he Civil Aeronautics Board yesterday set the stage for increased competition between two airlines - not for passengers but on Wall Street for the stock of National Airlines.
The agency yesterday granted pan American World Airways the same temporary authority given Texas International Airlines: to purchase up to 25 percent of National's stock.
However, both will purchase additional stock with the knowledge that the CAB could force them later to divest it.
Texas International, a regional, federally regulated airline serving nine southern and western states, launched a takeover attempt last month when it announced it had purchased 9.2 percent of National's stock on the open market for an average price of just over $18 a share. Since then, it has acquired at least 11.9 percent of National's stock.
Pan Am, which jumped in last week with an offer to pay National shareholders $35 for each share, announced that it already had acquired a 4.8 percent share.
Although National has been hostile to Texas International's takeover bid, it said it would consider Pan Am's offer.
Both TXI and Pan Am asked the CAB for permission to increase their holdings in National to 25 percent while the CAB considers their applications for board approval of their respective merger plans.
Although the board granted them both temporary authority to acquire additional stock so long as it is put into a trust that prevents the exercise of voting control of National, it also asked for public comment on the proposed trust arrangements.
If the CAB decides after studying the comments that the arrangements do not adequately insulate the two acquriing airlines from control of National during consideration of the merger applications, it can order the trusts dissolved and the stock sold.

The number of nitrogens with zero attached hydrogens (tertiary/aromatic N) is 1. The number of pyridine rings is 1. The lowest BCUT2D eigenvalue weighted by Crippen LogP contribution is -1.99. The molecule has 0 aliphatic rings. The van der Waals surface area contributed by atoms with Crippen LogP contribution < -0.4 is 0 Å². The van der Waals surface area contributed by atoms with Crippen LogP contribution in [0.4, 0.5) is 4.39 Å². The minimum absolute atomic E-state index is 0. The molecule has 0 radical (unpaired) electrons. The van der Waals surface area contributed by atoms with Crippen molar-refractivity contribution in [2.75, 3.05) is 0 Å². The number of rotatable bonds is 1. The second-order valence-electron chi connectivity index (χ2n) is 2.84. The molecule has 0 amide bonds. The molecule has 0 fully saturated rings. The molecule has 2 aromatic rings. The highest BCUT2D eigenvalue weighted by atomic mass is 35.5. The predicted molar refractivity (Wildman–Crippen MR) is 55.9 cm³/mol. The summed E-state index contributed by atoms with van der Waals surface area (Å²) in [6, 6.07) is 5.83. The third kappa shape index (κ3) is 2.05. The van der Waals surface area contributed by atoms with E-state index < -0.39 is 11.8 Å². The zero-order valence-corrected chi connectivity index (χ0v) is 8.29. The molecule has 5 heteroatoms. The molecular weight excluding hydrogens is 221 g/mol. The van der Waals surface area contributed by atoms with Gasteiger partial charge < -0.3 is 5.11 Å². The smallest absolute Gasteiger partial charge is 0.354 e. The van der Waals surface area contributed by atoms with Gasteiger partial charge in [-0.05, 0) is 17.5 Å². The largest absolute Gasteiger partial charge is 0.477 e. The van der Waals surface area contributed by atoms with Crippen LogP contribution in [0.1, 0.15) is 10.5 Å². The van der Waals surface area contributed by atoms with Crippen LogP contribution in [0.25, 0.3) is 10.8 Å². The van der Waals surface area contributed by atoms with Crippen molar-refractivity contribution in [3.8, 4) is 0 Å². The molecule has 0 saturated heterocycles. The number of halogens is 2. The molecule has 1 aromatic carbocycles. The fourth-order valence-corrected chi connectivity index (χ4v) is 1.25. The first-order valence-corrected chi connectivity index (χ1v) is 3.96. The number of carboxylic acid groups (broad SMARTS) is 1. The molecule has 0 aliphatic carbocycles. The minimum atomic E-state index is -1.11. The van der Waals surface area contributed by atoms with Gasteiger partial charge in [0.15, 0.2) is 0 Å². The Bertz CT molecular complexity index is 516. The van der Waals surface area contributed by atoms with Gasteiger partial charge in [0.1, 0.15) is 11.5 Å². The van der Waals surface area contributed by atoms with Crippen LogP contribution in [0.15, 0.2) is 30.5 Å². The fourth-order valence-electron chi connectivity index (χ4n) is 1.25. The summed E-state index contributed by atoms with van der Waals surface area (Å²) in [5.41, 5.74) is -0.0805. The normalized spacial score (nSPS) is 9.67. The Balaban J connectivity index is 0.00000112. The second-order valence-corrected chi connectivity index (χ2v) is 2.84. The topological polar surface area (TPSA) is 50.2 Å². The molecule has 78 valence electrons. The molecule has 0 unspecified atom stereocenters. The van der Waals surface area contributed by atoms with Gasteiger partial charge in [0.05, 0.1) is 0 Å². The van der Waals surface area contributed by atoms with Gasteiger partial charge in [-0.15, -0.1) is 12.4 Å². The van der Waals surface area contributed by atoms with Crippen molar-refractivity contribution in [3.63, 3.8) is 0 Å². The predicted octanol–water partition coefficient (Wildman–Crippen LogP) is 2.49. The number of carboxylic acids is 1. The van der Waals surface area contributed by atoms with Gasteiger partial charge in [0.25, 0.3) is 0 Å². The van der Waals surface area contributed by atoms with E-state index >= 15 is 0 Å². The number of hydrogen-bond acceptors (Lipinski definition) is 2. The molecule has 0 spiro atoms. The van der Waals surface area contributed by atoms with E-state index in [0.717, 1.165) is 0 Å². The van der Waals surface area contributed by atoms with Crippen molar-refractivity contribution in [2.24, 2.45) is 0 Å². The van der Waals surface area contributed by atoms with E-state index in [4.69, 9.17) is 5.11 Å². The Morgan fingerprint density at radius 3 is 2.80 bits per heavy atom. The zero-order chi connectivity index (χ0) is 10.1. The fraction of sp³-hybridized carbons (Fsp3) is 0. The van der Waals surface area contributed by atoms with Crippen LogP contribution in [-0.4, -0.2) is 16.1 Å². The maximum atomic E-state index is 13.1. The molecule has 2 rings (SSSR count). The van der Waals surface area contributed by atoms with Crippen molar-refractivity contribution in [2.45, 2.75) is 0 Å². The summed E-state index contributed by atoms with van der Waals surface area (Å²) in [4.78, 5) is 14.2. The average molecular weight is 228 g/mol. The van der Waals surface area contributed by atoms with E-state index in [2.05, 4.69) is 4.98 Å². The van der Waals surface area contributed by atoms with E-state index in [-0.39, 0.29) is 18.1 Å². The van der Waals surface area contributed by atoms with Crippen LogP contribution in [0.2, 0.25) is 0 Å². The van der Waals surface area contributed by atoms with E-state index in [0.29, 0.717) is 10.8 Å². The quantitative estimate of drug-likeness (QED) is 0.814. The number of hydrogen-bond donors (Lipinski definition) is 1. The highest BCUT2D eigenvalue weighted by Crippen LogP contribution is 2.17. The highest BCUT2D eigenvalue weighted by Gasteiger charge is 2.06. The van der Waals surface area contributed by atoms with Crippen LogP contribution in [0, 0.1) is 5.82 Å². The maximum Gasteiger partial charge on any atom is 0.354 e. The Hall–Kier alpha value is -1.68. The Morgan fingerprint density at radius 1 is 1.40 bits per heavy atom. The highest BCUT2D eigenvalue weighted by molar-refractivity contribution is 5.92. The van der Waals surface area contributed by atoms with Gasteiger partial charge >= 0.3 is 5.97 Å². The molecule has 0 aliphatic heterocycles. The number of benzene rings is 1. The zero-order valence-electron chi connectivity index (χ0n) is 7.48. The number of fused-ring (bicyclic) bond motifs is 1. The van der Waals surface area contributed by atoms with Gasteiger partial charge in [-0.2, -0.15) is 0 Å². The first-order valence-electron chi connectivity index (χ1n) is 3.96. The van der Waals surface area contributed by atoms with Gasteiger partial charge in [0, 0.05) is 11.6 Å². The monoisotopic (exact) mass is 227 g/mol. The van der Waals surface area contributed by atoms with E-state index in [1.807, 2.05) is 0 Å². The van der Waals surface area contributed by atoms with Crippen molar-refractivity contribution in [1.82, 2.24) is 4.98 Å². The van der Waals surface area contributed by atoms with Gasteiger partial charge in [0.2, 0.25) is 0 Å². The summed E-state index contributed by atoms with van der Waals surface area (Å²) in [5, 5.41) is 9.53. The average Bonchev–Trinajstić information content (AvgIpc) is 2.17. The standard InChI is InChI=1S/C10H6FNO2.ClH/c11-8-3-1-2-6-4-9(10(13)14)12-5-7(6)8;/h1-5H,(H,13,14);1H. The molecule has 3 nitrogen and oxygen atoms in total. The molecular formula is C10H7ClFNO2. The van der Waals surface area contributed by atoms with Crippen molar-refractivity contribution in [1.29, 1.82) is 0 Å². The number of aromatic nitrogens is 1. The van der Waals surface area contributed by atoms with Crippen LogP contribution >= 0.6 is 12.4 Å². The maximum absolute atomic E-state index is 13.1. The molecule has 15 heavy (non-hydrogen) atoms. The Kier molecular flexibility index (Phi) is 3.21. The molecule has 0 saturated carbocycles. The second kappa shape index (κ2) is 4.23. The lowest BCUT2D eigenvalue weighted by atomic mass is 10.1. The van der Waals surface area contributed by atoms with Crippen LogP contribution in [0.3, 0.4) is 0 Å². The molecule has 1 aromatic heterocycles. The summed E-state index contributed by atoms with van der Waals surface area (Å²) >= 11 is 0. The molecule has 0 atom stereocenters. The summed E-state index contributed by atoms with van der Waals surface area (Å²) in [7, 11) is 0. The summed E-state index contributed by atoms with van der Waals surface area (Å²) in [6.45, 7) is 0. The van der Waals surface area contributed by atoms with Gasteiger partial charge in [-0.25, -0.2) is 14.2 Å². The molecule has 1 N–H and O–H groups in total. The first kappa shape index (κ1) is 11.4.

During that period, the board also is going to determine whether TXI's acquisition of National stock before seeking board approval violated the Federal Aviation Act. The FAA requires board approval before an airline is acquired or controlled by another airline.
Although the law includes a presumption that an air carrier is controlled by any person having beneficial ownership of 10 percent or more of the voting securities, some board lawyers point out that a smaller share of a company also can constitute control.
On Wall Street yesterday, both Pan Am and National Airlines were among the 15 most active stocks in New York Stock Exchange composite trading. National Airlines closed at 38, up 2, while Pan Am closed at 8-3/8, off 1/8. In consolidated American Stock Exchange trading, TXI was off 3/8 to 15 1/4.
The CAB has assigned the TXI-National acquisition case and a proposed merger between North Central Airlines and Southern Airways to separate administrative law judges for hearings and told them to have their initial decisions in by Jan. 2. The board said it hoped to make its decisions by March 1. Other than the trust questions, the board hasn't taken any action on Pan Am's application for approval of its proposed merger with National.